The game didn't get started until about 10:30 PM, so we only stayed for four innings. But we got to see Tim Hudson throw three innings and Josh Beckett one. It took a while for the former big league hitters to get their bats going, but we did see JD Drew rip a RBI double in the first. The Kansas Stars, as they are called, went on to win 8-0, so they obviously got their bats going later on in the game.


Thursday, August 4, 2016

1961 Topps, Leo Posada


#39 Leo Posada

After one in-person signature, it is back to the good ol' TTMs. This one was signed by Leo Posada at the end of 2013. I sent it to him in November and I had it back just nine days later.

Leo had a short big league career. He spent just three seasons at that level, all with the A's. He made his debut in 1960 and got off to a good start. Over 10 games, he got 36 at-bats and had 13 hits, good for a .361 average. Out of those hits, he had a pair of triples and a home run.

The next season, he got into 110 games. That year, he batted .253 with 7 dingers and 53 RBI. That turned out to be his career year as he struggled mightily in 1962. That year, he got into just 29 games and he hit a measly .196 over 46 at-bats. The A's traded him to the Braves in August and they sent him down to AAA. Leo would go on to play professionally for seven more seasons, but would never make it back up to the Major Leagues.

I love the backdrop for this photo. You have palm trees on the left and wooden bleachers on the right. That is a classic Spring Training shot right there.

Friday, July 29, 2016

1961 Post, George Altman


#195 George Altman

Here is something that I have not posted on here in some time. This card was not signed through the mail. It is an honest-to-goodness in-person autograph!

I got this card signed at a Royals game earlier this year. It was their annual Negro League game where the team sports some retro Kansas City Monarchs uniforms. I had been to a few of those games in the past and at the last one I attended three years ago, I noticed that there was an autograph line with some former Negro League players. Since I knew I was going to the game this year, I just assumed that they would have the Negro League guys there again. So I googled who was on the list last year and was lucky enough to have three of the four gentlemen return this year.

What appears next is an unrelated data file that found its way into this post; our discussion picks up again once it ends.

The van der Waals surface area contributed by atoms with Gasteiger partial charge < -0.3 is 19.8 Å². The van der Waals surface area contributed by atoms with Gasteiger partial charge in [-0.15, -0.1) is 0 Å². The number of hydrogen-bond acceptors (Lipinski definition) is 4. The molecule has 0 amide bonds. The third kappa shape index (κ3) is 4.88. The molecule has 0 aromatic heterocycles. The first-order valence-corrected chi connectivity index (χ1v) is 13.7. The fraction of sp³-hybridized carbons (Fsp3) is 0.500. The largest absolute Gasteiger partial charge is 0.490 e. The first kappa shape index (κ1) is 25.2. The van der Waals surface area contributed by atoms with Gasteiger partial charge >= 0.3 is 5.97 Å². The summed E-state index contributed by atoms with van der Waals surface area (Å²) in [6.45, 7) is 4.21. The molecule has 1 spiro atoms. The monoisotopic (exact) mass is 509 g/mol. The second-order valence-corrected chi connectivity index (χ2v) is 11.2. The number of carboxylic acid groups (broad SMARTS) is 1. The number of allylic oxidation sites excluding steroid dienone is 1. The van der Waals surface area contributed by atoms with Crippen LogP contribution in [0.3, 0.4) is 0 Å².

George was on the list and I did not have any cards of him. Actually, I had one, but I had already gotten that one signed TTM in 2011. I posted it four years ago and it can be seen here. So, I needed to find a new card of George. Usually, when a player plays for multiple teams, I try to mix up the teams when I get a second card signed. George played for the Cardinals and Mets, but only had one card with each. Both of those have generic looking hatless photos. So, I instead went the oddball route and got my very first Post card signed.

The Post cards are odd in that they have everything on one side. The back side is blank. I assume that is because they were probably cut out of a cereal box. But, the photo, write-up, and stats all on one side is a unique look and I was more than happy to get one signed in-person. As usual, I was very pleased with the results.

George was a very nice individual. After he signed my card, he asked me what I thought of the Cubs this year. That question caught me completely off guard and I actually looked down to see if I was wearing any Cubs apparel. Why I would think that I would ever wear Cubs gear to a Royals game remains unclear. That just goes to show how bad he threw me off. I then figured that he asked that because I was one of the few people that actually brought a non-generic item for him to sign. I do wonder, though, if he would have asked me about the Mets had I brought his Mets card.